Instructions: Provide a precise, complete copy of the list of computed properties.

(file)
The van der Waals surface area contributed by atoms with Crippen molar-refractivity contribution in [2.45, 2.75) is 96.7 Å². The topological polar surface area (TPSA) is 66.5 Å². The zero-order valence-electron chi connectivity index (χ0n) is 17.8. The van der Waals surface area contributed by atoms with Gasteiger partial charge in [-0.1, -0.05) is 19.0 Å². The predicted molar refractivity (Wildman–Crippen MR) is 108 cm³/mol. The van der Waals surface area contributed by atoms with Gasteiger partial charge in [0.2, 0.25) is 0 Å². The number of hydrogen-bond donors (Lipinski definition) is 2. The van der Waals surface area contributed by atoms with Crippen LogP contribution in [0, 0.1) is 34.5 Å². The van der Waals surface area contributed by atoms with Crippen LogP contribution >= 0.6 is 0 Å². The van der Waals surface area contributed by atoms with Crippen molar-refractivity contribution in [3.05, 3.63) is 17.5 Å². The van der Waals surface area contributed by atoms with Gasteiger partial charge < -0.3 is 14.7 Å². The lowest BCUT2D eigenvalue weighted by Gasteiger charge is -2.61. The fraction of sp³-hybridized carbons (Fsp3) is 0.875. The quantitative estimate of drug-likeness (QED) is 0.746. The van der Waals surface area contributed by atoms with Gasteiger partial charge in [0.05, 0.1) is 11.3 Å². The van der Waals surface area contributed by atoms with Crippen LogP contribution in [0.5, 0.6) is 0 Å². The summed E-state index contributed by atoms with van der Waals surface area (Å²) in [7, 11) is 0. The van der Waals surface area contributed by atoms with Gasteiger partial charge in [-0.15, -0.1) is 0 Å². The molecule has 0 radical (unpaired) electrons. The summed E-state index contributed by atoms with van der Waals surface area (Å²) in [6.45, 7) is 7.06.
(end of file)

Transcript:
The van der Waals surface area contributed by atoms with Crippen molar-refractivity contribution in [2.45, 2.75) is 96.7 Å². The topological polar surface area (TPSA) is 66.5 Å². The zero-order valence-electron chi connectivity index (χ0n) is 17.8. The van der Waals surface area contributed by atoms with Gasteiger partial charge in [-0.1, -0.05) is 19.0 Å². The predicted molar refractivity (Wildman–Crippen MR) is 108 cm³/mol. The van der Waals surface area contributed by atoms with Gasteiger partial charge in [0.2, 0.25) is 0 Å². The number of hydrogen-bond donors (Lipinski definition) is 2. The van der Waals surface area contributed by atoms with Crippen LogP contribution in [0, 0.1) is 34.5 Å². The van der Waals surface area contributed by atoms with Crippen LogP contribution >= 0.6 is 0 Å². The van der Waals surface area contributed by atoms with Crippen molar-refractivity contribution in [3.05, 3.63) is 17.5 Å². The van der Waals surface area contributed by atoms with Gasteiger partial charge < -0.3 is 14.7 Å². The lowest BCUT2D eigenvalue weighted by Gasteiger charge is -2.61. The fraction of sp³-hybridized carbons (Fsp3) is 0.875. The quantitative estimate of drug-likeness (QED) is 0.746. The van der Waals surface area contributed by atoms with Gasteiger partial charge in [0.05, 0.1) is 11.3 Å². The van der Waals surface area contributed by atoms with Crippen LogP contribution in [0.5, 0.6) is 0 Å². The summed E-state index contributed by atoms with van der Waals surface area (Å²) in [7, 11) is 0. The van der Waals surface area contributed by atoms with Gasteiger partial charge in [-0.15, -0.1) is 0 Å². The molecule has 0 radical (unpaired) electrons. The summed E-state index contributed by atoms with van der Waals surface area (Å²) in [6.45, 7) is 7.06.